R. Kelly Pressed Victims to Write Letters Absolving Him, Prosecutors Say


Moira Penza, the lead prosecutor on Mr. Raniere’s case, which was heard in the same courthouse in 2019, said that while such letters are created by some “predators” with the intention of being used as a strong defense, prosecutors can easily turn that goal on its head, using them to demonstrate darker intentions.

“These letters succeed in acting as measures of coercive control, but they fail to undermine victims’ credibility at trial,” Ms. Penza said. “Juries see through these letters, especially when the prosecutors and witnesses provide context for the circumstances in which the letters originally came to be written.”

Writing letters for Mr. Kelly was so routine, the woman who testified under a pseudonym told the jury, that Mr. Kelly would say “it was time for us to write letters,” and his live-in girlfriends would quickly set pen to paper. She said Mr. Kelly told her “they were to basically exploit us to protect him” and that one of his lawyers had suggested the writing exercise “because of his past.”

In 2008 Mr. Kelly stood trial in a child pornography case in Chicago, in which he was accused of urinating on a young girl — and recording it. But he was acquitted after the young girl and her immediate family declined to testify.

The singer, whose full name is Robert Sylvester Kelly, now faces charges regarding his sexual encounters with women and girls in several states. In Brooklyn, he is charged with one count of racketeering and eight violations of an anti-sex trafficking law known as the Mann Act.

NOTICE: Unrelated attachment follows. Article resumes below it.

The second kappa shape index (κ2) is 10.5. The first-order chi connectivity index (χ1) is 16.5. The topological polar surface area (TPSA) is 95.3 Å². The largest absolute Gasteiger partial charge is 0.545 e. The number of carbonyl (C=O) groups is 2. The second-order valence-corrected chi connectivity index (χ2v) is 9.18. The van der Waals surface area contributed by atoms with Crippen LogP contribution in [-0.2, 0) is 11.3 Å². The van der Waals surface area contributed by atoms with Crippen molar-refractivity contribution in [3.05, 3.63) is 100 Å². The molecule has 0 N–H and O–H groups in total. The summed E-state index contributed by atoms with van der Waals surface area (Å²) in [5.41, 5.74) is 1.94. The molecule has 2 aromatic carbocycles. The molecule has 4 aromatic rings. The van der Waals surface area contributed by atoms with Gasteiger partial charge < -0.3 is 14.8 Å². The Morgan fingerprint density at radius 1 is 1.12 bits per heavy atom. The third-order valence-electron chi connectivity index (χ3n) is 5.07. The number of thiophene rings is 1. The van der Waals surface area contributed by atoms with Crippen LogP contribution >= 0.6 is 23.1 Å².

The federal case, which will include 45 witnesses by its expected conclusion on Friday, is grounded by testimonies from five women, as well as additional evidence related to his 1994 marriage to Aaliyah, who was then 15. A slew of additional accusers, whose experiences are excluded from the charges, have also testified. (Mr. Kelly’s defense team plans to call its own witnesses on Monday.)

The live-in girlfriends were all routinely directed to write new rounds of letters — “about four to five each,” the woman who testified under a pseudonym said, and written as though “we had already left and were trying to get back to him.” She said she would write the letters with Mr. Kelly and the other girlfriends hovering nearby.



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